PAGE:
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Solidarity against racism – a letter from the Secretary of the Methodist Conference
Sisters and brothers in Christ,
I write to you from the Methodist Conference in order to act upon a resolution which it passed yesterday afternoon.  
What follows is the text which the Conference agreed should be read in all our churches this coming Sunday, or as soon as is possible. 
The statement is also shared on our website where it can be turned into an email which will be automatically sent to your local Member of Parliament. The Conference also encourages the Methodist people to send this letter to their MP.
The Conference also encouraged the Methodist people to join the campaign to wear an empty safety pin as a badge symbolising solidarity against racism (please see  for details).
The 2016 Annual Conference of the Methodist Church passed a resolution containing the following text:
The United Kingdom, as a result of the referendum on 23 June 2016, has voted to leave the European Union. In this time of very significant change and uncertainty there is a need for leadership which seeks the common good and encourages people to work together, to respect one another and to uphold the dignity of all. 
The Methodist Conference believes that the British Isles are enriched by diversity and celebrates the contribution made by those who have come from other parts of the world.
The Christian tradition calls for respect, tolerance, love of neighbour and hospitality to the stranger. All bear the responsibility of speaking and acting for healing, reconciliation, and mutual respect.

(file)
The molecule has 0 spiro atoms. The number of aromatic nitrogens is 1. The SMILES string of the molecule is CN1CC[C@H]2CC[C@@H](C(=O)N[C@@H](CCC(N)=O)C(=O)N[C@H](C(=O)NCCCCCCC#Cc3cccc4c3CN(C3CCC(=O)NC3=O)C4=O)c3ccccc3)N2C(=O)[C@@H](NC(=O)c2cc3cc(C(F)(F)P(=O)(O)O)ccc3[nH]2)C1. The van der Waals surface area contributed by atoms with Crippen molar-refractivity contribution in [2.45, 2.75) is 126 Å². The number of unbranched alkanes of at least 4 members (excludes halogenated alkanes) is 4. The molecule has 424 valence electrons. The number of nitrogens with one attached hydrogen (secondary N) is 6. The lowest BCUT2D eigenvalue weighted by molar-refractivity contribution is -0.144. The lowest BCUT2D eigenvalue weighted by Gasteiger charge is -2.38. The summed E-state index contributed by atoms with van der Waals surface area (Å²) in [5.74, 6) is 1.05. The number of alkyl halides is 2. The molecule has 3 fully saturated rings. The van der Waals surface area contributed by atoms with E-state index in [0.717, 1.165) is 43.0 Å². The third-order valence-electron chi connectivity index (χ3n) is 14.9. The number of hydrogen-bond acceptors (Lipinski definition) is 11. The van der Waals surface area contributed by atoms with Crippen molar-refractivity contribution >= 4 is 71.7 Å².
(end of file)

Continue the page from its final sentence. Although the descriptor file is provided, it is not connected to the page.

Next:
The Methodist Conference abhors and deeply regrets those actions and words which incite hatred and lead to the victimisation of groups within society and notes with concern that such actions and words have been normalised in recent public discourse. Believing that racism is a denial of the gospel and that to stay silent when others are abused is to collude with those who seek to promote hatred and division, the Methodist Conference calls: 
•             on the Methodist people to challenge racism and discrimination. 
•             for a political debate which neither demonises any nor leaves the vulnerable (the foreigner, the immigrant and refugee) in danger of victimisation. 
•             on political leaders to work together for the good of the whole community putting the needs of the nation before party politics.
•             on all those in positions of power and authority to hear the voices of those who have been marginalised and alienated and to respond to them in ways which offer real hope for the future.
I recognise that you have many demands upon your time, but please do ensure that this important statement is shared as widely as possible.  
With gratitude for our continued partnership in the gospel,
The Reverend Gareth J Powell 
Secretary of the Methodist Conference